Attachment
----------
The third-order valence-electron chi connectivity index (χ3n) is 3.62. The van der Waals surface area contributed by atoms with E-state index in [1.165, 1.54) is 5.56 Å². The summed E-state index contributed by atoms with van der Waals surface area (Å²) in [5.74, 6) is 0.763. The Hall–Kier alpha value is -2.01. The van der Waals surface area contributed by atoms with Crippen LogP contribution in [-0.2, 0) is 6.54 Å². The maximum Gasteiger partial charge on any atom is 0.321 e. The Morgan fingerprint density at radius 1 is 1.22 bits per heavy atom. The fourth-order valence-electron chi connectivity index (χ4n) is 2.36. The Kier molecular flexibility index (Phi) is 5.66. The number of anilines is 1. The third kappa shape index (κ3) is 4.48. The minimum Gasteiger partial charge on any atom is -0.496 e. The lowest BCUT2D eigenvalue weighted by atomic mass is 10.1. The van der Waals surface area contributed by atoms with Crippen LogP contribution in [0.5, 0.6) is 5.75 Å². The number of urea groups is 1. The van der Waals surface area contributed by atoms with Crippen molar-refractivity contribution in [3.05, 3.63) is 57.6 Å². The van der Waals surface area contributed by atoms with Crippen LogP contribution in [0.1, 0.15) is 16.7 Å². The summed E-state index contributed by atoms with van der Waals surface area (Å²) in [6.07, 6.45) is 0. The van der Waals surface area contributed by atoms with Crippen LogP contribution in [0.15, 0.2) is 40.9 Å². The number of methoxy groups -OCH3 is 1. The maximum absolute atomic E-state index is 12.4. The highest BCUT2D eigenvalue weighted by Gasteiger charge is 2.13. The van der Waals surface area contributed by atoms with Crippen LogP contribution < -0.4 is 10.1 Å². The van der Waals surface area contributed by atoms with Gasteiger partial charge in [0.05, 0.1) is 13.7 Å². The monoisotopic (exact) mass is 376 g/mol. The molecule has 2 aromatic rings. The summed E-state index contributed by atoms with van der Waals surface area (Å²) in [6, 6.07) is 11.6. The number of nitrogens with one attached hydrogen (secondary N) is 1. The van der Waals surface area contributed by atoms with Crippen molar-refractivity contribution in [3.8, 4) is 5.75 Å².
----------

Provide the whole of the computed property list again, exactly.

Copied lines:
The third-order valence-electron chi connectivity index (χ3n) is 3.62. The van der Waals surface area contributed by atoms with E-state index in [1.165, 1.54) is 5.56 Å². The summed E-state index contributed by atoms with van der Waals surface area (Å²) in [5.74, 6) is 0.763. The Hall–Kier alpha value is -2.01. The van der Waals surface area contributed by atoms with Crippen LogP contribution in [-0.2, 0) is 6.54 Å². The maximum Gasteiger partial charge on any atom is 0.321 e. The Morgan fingerprint density at radius 1 is 1.22 bits per heavy atom. The fourth-order valence-electron chi connectivity index (χ4n) is 2.36. The Kier molecular flexibility index (Phi) is 5.66. The number of anilines is 1. The third kappa shape index (κ3) is 4.48. The minimum Gasteiger partial charge on any atom is -0.496 e. The lowest BCUT2D eigenvalue weighted by atomic mass is 10.1. The van der Waals surface area contributed by atoms with Crippen LogP contribution in [0.5, 0.6) is 5.75 Å². The number of urea groups is 1. The van der Waals surface area contributed by atoms with Crippen molar-refractivity contribution in [3.05, 3.63) is 57.6 Å². The van der Waals surface area contributed by atoms with Crippen LogP contribution in [0.1, 0.15) is 16.7 Å². The summed E-state index contributed by atoms with van der Waals surface area (Å²) in [6.07, 6.45) is 0. The van der Waals surface area contributed by atoms with Crippen LogP contribution in [0.15, 0.2) is 40.9 Å². The number of methoxy groups -OCH3 is 1. The maximum absolute atomic E-state index is 12.4. The highest BCUT2D eigenvalue weighted by Gasteiger charge is 2.13. The van der Waals surface area contributed by atoms with Crippen LogP contribution < -0.4 is 10.1 Å². The van der Waals surface area contributed by atoms with Gasteiger partial charge in [0.05, 0.1) is 13.7 Å². The monoisotopic (exact) mass is 376 g/mol. The molecule has 2 aromatic rings. The summed E-state index contributed by atoms with van der Waals surface area (Å²) in [6, 6.07) is 11.6. The number of nitrogens with one attached hydrogen (secondary N) is 1. The van der Waals surface area contributed by atoms with Crippen molar-refractivity contribution in [3.8, 4) is 5.75 Å².